Pictured above: Only the Brazil nut trees—protected by national law—were left standing after farmers cleared this parcel of Amazon rain forest to grow corn. Despite progress in slowing deforestation, this northern state of Pará saw a worrying 37 percent spike over the past year.
"We can no longer afford to increase food production through agricultural expansion. Trading tropical forest for farmland is one of the most destructive things we do to the environment, and it is rarely done to benefit the 850 million people in the world who are still hungry. Most of the land cleared for agriculture in the tropics does not contribute much to the world’s food security but is instead used to produce cattle, soybeans for livestock, timber, and palm oil. Avoiding further deforestation must be a top priority."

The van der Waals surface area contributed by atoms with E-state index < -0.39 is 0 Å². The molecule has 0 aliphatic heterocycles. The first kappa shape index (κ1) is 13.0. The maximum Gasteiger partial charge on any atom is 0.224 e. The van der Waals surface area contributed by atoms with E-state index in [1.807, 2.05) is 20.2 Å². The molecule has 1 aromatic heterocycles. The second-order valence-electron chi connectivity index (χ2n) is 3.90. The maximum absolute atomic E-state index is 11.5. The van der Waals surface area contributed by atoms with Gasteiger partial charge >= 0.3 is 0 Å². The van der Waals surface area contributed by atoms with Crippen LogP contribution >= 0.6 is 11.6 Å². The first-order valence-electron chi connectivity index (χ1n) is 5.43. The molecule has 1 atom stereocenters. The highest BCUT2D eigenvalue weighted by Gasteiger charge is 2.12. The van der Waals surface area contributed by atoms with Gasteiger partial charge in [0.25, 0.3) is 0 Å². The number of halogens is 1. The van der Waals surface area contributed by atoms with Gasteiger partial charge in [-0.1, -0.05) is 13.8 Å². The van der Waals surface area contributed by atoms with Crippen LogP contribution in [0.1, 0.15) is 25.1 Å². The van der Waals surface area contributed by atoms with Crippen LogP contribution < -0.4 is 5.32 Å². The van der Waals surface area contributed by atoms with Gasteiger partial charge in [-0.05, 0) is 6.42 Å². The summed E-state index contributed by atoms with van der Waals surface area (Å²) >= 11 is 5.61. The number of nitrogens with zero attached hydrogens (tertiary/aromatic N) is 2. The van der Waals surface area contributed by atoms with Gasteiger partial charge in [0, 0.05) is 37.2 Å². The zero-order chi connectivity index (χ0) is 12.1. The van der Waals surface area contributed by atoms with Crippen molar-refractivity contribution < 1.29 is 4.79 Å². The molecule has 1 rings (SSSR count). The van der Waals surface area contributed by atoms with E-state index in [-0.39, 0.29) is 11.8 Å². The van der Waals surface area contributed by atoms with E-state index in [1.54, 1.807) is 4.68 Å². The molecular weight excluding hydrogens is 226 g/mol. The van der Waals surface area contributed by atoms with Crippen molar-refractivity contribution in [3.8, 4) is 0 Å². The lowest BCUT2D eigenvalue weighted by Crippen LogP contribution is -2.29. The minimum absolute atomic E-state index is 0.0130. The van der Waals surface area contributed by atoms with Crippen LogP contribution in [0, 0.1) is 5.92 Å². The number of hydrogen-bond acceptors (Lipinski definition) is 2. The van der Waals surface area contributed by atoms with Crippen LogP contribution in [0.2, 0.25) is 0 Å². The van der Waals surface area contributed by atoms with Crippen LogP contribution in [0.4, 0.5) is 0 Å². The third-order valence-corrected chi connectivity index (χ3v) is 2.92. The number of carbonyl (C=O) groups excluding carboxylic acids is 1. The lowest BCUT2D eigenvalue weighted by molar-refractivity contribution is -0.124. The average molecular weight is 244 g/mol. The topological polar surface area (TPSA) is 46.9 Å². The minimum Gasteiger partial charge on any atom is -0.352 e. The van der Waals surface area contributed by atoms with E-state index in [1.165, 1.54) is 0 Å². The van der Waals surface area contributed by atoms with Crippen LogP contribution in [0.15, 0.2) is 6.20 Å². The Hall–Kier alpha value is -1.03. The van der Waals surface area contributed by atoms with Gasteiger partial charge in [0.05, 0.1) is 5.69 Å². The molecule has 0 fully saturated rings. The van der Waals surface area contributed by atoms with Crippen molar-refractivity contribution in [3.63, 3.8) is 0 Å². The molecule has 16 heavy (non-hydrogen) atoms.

Food security is an extremely important issue for us. But damaging our environment to this extent in order to increase food security is not a sustainable practice. As such, agricultural expansion is not a viable, long-term solution for producing more food to feed the ever growing population of the world. We cannot trade short-term survival for assured extinction in the long term.